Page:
- change ups
Harvard Kennedy School picks Michigan for 'pay-for-success' social program
LANSING — Michigan plans to enlist private investors to finance a public social program, becoming the latest state government to try an experimental "pay-for-success" approach in tackling persistent problems such as homelessness or criminal recidivism.
The state announced Monday that it is the seventh chosen through a national competition to receive technical assistance from Harvard University for a social impact bond.
Also known as pay-for-success contracts, social impact bonds work like this: Private investors - potentially a bank and a philanthropic foundation - put up money for a program with a specific goal. A contract is signed with a service provider.
If the goal is achieved, the government pays back the investors, with a profit. If not, the government pays nothing.
"We believe it makes government delivery of services more accountable. If it's successful, we benefit. If for whatever reason the targets aren't met, taxpayers aren't on the hook for those dollars," said Joe Pavona, special adviser for public-private partnerships to Gov. Rick Snyder.
The state will issue a request for information Monday to identify potential projects.
Some possibilities mentioned by Pavona include infant mortality, early childhood development, homelessness and recidivism. But he said the Snyder administration could settle on something else depending on feedback from potential investors and service providers.
The Harvard Kennedy School will send a full-time fellow to Michigan for a year to help launch the initiative, with support from the Rockefeller Foundation and the Laura and John Arnold Foundation. After helping Massachusetts and New York become the first state governments to develop pay-for-success contracts using social impact bonds, Harvard held a competition to award assistance to other governments.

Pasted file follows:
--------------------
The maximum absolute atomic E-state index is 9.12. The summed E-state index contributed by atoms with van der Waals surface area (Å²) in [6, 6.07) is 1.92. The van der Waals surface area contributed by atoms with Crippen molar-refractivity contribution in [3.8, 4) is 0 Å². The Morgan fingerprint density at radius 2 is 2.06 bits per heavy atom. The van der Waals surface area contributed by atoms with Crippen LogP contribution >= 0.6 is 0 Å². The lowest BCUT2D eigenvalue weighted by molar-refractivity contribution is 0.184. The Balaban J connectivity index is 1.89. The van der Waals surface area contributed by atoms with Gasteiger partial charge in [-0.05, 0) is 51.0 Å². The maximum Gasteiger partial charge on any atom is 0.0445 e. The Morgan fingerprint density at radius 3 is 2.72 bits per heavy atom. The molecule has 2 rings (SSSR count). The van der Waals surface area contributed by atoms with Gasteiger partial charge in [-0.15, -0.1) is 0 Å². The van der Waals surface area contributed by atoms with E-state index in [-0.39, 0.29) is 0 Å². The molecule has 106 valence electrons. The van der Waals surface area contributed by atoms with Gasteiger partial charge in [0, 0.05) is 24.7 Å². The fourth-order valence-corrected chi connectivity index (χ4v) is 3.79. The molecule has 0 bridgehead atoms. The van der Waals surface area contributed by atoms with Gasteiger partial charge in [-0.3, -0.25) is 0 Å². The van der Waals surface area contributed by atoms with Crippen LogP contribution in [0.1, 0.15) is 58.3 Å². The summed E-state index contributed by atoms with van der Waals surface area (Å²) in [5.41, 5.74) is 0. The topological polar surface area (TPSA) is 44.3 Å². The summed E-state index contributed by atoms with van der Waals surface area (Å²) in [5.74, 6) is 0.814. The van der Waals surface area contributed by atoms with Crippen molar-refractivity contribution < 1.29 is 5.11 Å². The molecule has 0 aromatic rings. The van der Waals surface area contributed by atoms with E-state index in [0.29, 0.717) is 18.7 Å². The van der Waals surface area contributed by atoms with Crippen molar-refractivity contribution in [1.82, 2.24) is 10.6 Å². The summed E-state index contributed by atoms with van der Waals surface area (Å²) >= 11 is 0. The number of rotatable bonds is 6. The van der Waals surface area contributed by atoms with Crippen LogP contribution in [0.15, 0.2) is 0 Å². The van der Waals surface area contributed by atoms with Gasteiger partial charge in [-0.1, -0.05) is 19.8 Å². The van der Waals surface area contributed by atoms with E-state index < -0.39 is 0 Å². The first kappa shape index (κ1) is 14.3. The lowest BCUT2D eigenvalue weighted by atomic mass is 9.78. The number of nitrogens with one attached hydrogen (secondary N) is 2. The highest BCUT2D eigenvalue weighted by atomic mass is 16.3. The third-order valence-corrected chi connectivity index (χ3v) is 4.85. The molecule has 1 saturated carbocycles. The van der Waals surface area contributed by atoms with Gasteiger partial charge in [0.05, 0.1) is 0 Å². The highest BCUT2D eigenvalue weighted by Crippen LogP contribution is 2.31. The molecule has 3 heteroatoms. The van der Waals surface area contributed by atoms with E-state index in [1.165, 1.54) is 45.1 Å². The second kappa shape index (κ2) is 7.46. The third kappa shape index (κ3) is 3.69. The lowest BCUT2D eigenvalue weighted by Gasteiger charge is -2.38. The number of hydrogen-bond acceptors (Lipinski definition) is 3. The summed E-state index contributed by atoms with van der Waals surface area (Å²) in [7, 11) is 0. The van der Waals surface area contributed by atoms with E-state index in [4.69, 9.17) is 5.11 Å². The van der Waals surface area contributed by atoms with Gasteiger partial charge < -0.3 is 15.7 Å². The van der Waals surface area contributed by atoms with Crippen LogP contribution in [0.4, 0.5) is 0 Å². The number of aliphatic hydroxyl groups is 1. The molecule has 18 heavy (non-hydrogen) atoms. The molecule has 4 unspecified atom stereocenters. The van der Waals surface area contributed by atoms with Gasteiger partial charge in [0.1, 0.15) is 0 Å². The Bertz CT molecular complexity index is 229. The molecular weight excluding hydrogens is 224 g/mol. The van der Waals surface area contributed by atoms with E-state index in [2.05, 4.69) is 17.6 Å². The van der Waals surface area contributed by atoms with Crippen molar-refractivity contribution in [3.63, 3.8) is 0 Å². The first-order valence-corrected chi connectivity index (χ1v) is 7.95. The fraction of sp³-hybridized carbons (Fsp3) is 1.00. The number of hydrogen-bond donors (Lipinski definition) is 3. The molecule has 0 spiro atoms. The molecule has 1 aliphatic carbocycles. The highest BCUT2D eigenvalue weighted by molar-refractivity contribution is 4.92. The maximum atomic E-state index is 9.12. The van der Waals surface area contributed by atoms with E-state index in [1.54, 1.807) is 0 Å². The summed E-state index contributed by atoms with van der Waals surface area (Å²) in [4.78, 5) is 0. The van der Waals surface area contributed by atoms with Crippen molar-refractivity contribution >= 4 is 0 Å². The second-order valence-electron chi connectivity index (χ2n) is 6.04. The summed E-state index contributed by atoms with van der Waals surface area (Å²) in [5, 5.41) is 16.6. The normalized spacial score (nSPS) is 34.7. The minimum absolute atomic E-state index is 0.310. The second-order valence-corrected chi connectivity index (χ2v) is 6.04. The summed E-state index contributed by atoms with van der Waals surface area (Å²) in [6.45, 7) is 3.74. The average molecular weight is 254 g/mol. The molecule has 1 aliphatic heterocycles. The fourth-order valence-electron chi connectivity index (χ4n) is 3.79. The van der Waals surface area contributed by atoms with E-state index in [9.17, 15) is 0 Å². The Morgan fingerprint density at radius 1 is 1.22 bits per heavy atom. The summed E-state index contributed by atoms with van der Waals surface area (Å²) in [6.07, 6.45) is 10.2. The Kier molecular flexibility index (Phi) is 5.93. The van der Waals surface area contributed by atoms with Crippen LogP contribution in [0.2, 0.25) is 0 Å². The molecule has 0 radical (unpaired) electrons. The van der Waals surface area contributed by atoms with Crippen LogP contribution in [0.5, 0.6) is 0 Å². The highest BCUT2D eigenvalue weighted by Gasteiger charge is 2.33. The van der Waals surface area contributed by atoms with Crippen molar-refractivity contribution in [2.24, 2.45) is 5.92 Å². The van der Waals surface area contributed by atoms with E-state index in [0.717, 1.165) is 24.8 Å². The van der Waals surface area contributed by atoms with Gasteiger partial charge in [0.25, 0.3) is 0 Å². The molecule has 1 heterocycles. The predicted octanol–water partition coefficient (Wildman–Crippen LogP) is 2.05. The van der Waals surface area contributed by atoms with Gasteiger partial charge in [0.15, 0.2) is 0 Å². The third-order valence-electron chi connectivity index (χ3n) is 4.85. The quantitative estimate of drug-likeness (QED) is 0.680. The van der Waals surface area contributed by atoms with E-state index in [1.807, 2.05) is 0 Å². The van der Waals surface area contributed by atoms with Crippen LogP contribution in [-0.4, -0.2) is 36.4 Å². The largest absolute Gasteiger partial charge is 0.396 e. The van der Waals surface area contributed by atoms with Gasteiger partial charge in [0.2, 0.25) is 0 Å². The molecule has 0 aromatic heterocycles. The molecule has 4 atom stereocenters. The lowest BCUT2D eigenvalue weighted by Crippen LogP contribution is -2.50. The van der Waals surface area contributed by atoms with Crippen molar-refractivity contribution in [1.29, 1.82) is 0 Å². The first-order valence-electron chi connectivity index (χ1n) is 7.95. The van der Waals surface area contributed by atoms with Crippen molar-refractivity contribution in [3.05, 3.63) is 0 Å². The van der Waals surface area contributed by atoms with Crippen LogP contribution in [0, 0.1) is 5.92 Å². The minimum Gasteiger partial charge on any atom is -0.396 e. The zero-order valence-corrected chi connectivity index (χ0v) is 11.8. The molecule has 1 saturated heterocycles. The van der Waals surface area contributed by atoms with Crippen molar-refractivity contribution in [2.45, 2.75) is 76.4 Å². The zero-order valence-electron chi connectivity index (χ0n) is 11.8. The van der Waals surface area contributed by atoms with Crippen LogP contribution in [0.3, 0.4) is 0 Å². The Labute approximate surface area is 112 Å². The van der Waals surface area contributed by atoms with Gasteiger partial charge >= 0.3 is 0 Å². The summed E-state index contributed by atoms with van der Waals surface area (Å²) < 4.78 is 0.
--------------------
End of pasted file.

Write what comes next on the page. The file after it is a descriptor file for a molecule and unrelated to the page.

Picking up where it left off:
Six winners out of 28 applicants were announced in June. The school added Michigan after finding more funding because it was among a handful of other "really strong" applications, said Jeffrey Liebman, a public policy professor at Harvard who directs the university's Social Impact Bond Technical Assistance Lab.
He said the No. 1 criteria in choosing a state was the commitment of its leaders to follow through.
"If we work with a state for a year to put together a project, we want them to actually do it," Liebman said.
Social impact bonds began in Britain. The first U.S. government to put one together was New York City, which announced a year ago that Goldman Sachs would invest almost $10 million in a city jail program to keep inmates ages 16-18 from reoffending.
The firm will get back the $9.6 million if recidivism dips by 10 percent and as much as $2.1 million in profits if the reoffending rate declines more. Goldman will lose as much as $2.4 million if recidivism does not fall by at least 10 percent. Mayor Michael Bloomberg's personal foundation, Bloomberg Philanthropies, provided a $7.2 million loan guarantee that can be used to repay the rest of Goldman's investment.
Supporters of social impact bonds say they are a promising way to foster innovation in social service programs by finding out what works on a small scale, with the hope that improvements can implemented on a broader scale in the future. The pay-for-success arrangements are still new and unproven, however, and some observers question the implications of injecting more private profit-making into government functions.